- Rivett, Norman C
- History - general
- RAN Ships
- None noted.
- June 2009 edition of the Naval Historical Review (all rights reserved)
Taking the man’s docket, Stan cleaned it and attached it to the end of a short length of flexible copper wire and immersed the docket in the molten white metal. He hauled it out, let the excess metal drain off, and when it was cool Stan handed it to the man and gently said, ‘There, your docket is the only silver one.’ A corresponding white disc stuck on the relevant position in the man’s work station cabinet completed the operation. The result was an immediate success and there was no repeat of the problem.
The docket system did have inherent problems. It did not identify a person and to collect his docket, a worker had to first enter the Dockyard to get to the time station. Pay day also presented a problem of identification for the Paymaster. This was solved by the foreman being present when his group of workers were being paid. He stood alongside the Paymaster and identified his men. An independent staff member was also present, acting as witnessing officer in case of dispute, a task which I performed for a number of years in the Dock Fitting and Machine Shop. Incidentally, I never was witness to any disputes.
The men lined up before the Paymaster in order of their docket numbers and business commenced. There was one notable exception to this procedure; chargehands were paid first, a small traditional concession.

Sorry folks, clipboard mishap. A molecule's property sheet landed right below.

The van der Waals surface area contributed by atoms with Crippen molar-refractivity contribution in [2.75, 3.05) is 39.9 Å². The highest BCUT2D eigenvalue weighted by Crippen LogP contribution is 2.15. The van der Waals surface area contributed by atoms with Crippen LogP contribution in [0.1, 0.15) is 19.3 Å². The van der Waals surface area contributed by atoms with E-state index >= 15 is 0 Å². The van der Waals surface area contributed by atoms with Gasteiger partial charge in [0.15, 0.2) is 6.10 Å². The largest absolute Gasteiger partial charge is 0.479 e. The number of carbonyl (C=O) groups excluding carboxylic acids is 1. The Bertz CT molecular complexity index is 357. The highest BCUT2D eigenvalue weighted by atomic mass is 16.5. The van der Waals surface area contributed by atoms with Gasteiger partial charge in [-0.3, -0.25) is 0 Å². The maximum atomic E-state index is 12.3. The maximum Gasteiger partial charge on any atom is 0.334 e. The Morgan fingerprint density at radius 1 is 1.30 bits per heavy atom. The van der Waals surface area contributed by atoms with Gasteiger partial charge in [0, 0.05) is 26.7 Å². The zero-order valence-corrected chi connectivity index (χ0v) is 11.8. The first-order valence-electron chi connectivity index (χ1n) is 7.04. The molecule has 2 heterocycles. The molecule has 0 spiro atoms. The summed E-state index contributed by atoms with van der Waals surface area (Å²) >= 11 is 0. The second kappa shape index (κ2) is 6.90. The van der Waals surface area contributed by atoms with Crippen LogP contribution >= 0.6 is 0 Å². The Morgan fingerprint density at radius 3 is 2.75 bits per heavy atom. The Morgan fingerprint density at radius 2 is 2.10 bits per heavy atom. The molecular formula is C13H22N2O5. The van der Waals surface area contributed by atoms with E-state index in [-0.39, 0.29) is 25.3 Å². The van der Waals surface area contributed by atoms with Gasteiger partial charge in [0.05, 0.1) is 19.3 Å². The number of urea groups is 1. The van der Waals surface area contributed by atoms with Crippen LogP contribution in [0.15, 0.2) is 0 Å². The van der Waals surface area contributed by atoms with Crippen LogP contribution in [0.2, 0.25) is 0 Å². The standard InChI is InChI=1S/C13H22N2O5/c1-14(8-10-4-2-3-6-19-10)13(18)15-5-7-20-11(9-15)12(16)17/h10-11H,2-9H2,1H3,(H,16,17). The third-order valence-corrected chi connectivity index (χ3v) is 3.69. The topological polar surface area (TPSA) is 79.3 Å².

When security became an issue some method of identification became necessary to enter the Dockyard. Several methods were tried such as plastic, later aluminium discs which the workers took home with them. The docket system still operated for time-keeping. The obvious solution of photographic identification was not an option for management at that time for the unions were opposed to it.
Staff members were the first to be issued with this type of identification on 19 July 1971 and in time good sense prevailed and everyone was issued with a photographic pass. The docket was finally superseded by time-clocks and cards.
Years later in retirement I was a volunteer in the Dockyard Museum when a box of brass timekeeping dockets was handed in. I eagerly searched through them for the ‘Silver Docket’ but it was not amongst them. I like to think that the Ironworker from the Coppershop may have taken it with him when he too retired.